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Ten Philosophical Mistakes
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The thesis of this book is that Western philosophy has been for the most part in serious error for the last three centuries. Many people would consider that a sufficient reason to render the well-known judgment, "I couldn't pick it up." I note, though, that E. F. Schumacher makes a very similar claim at the very beginning of _Small is Beautiful_, and that book is so popular that our local university library has three copies. And there are other such cases in which courage is rewarded.
In any event, Adler's general argument is this: the important modern philosophers, beginning with Descartes, made certain errors which have had disastrous results for contemporary notions of the objects of consciousness, the nature of the human mind, the nature of language, of knowledge, of moral principles, of free will, and even the nature of happiness. Succeeding philosophers, especially Kant, instead of ferreting out these initial errors, tried instead to circumvent their consequences, thus in a sense compounding the errors. The errors were made due to ignorance on the part of modern philosophers of ancient and medieval philosophy, especially Aristotle and Aquinas. This ignorance in turn was due to the stultifying way in which the earlier doctrines were taught in late scholasticism, and also, no doubt, due to an over-zealous rejection of the past in the light of the new advances in material science.
Nearly all of the errors to which Adler points consist of failing to make certain distinctions. Locke failed to distinguish between those "ideas" which are truly private and do not point to things beyond themselves - sensations, feelings, emotions - and the "true ideas" which point to public things beyond themselves - percepts, memories, images.Read more ›
The prologue to Adler's "Ten Philosophical Mistakes" begins with the following quote by Aristotle and best summarizes his thesis, "The least initial deviation from the truth is multiplied later a thousandfold." The implications of the this chosen quote is proved correct in this book; Adler dissects the blunders of post-16th century philosophers, namely those philosophers who followed Descartes and himself, and shows how the consequences have impacted contemporary society with confusion. Adler separates the errors of modern philosophy into ten of the following chapters: Consciousness and its objects, the intellect and the senses, words and meanings, knowledge and opinion, moral values, happiness and contentment, freedom and choice, human nature, human society and lastly- human existence.
The classical philosophers from the ivory towers had ideas that were so enlightening and their thoughts so deep that it could pierce the darkest questions of the universe; until the modern philosophers came along and totally demolished those towers that had taken centuries to build.Read more ›
"Ten Philosophical Mistakes" is something of a mixed bag. On the one hand, it contains a variety of quaint errors and outright misunderstandings. An example is Adler's apparent failure to understand that contemporary epistemologists use "belief" in such a way that it's simply analytic that whatever is known is believed. (Thus, he makes a big song and dance about a verbal point, warning us of the grave dangers of confusing belief and knowledge.) Again, there is considerable effrontery in the facile little argument whereby Adler hopes to defeat nominalism about properties. One might think, upon reading it, that men like William of Ockham and Jean Buridan (not to mention, in our day, Quine or David Lewis) just couldn't have been very bright to be taken in by such a stupid doctrine; yet strangely, they are accounted great philosophers. On the other hand, the book contains a number of useful pointers to major philosophical errors, which infected the entire modern tradition up to the positivist era, and continue to exert a baleful influence in many quarters of contemporary analytic philosophy.Read more ›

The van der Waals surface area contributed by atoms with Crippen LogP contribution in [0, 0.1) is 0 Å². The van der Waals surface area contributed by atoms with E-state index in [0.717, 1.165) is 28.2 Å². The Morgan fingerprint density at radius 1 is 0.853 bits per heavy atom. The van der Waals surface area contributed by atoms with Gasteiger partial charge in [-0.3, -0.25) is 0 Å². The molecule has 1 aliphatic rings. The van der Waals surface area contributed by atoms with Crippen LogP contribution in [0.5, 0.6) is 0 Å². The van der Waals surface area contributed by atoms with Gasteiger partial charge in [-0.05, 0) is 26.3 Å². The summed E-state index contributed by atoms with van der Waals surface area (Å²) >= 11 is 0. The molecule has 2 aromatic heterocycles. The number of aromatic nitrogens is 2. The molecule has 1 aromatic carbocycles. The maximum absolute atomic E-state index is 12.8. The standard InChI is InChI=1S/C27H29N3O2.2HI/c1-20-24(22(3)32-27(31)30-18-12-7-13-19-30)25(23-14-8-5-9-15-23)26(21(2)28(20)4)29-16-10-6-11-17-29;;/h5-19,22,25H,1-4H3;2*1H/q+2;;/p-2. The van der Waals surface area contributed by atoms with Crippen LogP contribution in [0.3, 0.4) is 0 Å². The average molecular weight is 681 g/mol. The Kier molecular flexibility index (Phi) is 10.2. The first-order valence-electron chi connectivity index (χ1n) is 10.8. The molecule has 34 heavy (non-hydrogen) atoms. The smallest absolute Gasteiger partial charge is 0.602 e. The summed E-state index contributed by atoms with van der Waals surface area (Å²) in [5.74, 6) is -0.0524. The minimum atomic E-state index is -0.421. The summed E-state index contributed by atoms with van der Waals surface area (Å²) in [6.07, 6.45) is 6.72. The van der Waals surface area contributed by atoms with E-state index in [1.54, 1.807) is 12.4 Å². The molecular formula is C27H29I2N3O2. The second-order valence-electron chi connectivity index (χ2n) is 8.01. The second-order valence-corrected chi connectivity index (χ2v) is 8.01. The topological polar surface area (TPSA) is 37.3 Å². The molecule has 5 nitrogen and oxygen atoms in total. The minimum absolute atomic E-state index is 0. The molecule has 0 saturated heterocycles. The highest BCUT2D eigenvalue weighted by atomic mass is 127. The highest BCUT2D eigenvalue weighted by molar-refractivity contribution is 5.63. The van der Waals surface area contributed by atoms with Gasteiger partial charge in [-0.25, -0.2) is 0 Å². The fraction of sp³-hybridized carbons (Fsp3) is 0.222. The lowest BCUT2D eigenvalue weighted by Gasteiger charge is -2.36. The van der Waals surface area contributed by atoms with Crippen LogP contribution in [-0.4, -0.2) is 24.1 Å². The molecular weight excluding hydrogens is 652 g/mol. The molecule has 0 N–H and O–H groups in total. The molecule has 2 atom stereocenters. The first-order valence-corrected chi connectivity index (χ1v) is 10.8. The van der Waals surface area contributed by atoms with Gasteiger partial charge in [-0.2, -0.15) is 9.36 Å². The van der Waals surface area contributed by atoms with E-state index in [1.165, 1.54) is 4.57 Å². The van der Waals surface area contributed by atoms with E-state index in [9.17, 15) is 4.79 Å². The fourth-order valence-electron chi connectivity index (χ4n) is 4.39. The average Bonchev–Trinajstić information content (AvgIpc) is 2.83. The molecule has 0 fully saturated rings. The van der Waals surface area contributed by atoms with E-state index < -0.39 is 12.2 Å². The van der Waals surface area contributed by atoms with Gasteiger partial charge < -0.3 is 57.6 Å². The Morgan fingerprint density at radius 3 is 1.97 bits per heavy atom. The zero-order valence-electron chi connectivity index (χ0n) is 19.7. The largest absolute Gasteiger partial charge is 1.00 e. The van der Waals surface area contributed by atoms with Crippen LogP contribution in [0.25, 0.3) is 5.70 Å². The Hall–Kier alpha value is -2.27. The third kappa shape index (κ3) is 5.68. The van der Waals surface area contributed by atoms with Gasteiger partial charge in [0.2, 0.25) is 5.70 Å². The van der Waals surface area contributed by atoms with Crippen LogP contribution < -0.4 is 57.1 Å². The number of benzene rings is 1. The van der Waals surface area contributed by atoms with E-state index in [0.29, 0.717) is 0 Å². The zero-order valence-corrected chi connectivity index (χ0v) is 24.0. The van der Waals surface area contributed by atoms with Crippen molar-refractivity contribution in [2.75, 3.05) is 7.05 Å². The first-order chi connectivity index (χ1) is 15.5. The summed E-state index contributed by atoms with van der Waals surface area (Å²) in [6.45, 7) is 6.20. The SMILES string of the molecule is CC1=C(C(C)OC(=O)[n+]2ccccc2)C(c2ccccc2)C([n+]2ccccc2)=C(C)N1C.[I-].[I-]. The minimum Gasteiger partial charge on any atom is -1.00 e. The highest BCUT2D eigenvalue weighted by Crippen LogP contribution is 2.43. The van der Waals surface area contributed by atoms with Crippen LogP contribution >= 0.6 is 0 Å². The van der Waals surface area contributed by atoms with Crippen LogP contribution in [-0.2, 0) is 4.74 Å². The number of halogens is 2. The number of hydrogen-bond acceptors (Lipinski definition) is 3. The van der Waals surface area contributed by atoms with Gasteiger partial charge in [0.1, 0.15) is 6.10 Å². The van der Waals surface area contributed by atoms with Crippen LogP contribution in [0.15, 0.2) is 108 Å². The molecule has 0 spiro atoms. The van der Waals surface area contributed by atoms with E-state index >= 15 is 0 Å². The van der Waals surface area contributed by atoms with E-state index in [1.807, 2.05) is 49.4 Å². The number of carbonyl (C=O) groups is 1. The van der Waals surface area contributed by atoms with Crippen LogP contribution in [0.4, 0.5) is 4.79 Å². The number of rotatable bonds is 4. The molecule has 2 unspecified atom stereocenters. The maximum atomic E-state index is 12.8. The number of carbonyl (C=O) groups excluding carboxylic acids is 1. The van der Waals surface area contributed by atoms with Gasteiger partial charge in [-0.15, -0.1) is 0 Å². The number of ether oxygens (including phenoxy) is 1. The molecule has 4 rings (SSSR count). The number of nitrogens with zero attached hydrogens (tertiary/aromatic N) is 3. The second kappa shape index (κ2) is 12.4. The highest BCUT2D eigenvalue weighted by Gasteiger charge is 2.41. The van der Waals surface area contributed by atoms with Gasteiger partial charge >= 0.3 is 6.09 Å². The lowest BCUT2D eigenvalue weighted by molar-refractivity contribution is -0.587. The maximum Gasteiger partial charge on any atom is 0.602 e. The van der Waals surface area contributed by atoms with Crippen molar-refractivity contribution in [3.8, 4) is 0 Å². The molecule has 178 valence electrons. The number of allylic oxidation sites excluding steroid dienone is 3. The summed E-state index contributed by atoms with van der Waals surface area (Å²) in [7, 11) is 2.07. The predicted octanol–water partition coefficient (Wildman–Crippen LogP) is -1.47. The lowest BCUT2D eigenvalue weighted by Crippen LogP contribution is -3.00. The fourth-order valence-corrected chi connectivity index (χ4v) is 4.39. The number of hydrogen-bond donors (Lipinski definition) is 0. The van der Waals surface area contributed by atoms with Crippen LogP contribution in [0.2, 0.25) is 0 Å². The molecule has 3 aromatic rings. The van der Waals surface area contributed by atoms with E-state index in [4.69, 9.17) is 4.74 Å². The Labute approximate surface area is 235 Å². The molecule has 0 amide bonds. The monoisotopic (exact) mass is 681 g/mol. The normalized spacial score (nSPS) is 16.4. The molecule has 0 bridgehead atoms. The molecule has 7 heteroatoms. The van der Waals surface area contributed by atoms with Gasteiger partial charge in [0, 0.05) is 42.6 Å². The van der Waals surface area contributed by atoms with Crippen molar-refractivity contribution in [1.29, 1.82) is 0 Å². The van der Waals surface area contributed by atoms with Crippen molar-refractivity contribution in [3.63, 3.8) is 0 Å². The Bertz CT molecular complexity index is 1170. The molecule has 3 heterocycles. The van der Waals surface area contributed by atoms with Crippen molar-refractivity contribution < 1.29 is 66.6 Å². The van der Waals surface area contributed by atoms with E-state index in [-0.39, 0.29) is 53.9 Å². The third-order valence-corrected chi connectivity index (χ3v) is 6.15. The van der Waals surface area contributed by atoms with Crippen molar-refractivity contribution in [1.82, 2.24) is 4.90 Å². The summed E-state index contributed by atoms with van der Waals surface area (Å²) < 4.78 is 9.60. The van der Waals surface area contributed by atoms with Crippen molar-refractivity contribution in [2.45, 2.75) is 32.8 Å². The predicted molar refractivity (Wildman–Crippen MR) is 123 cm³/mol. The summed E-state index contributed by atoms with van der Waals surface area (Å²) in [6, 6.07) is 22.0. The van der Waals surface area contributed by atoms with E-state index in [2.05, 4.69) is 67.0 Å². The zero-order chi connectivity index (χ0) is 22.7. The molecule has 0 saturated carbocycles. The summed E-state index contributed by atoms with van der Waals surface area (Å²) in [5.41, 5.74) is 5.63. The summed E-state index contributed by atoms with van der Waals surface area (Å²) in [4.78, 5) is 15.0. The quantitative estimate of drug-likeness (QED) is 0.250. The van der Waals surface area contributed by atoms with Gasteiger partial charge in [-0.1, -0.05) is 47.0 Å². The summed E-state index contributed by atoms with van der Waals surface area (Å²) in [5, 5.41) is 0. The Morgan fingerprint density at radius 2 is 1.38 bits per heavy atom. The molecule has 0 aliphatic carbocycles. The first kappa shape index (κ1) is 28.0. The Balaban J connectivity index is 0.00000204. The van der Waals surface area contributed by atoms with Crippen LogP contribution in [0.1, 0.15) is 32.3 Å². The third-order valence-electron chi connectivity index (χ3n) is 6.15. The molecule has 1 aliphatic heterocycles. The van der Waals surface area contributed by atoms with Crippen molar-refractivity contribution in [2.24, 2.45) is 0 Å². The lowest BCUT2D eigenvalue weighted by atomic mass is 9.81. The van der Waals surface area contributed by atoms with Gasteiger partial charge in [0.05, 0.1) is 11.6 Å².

Most Recent Customer Reviews
The premise of Adlers book is to highlight shuttle but devastating errors in the philosophy derived mostly from the 16th and 17th centuries in such areas as truth, knowledge,... Read morePublished 11 months ago by Spellman
Although it is not advertised as such, this book can be thought of as an introduction to the metaphysics necessary to begin to understand Thomistic metaphysics. Read morePublished 13 months ago by Bobby Bambino
Lists ten types of miistakes made by famous philophers::Berkeley, Descartes, Hegel, Hobbes,Hume, Kant, Locke, etc. Read morePublished 22 months ago by Charles P. Poole, Jr.
Good beginning for anyone delving into modern philosophy. Worth studying this thinker closely. Aristotle has something to say to us, still!Published 23 months ago by Mighty whig
This short, authoritative text surveys some of the major gaps and problems in modern thought.
I bought a used copy of this book in 2010, as part of my first gush of... Read more
Adler discusses and explains what he terms ten philosophical mistakes that have led to current errors in thinking in general and in philosophy in particular. Read morePublished on July 5, 2012 by bronx book nerd
One thing that Adler seems to be saying in this book is that is that most of the things we see around us are realities, not products of our thinking. Read morePublished on June 30, 2010 by Citris1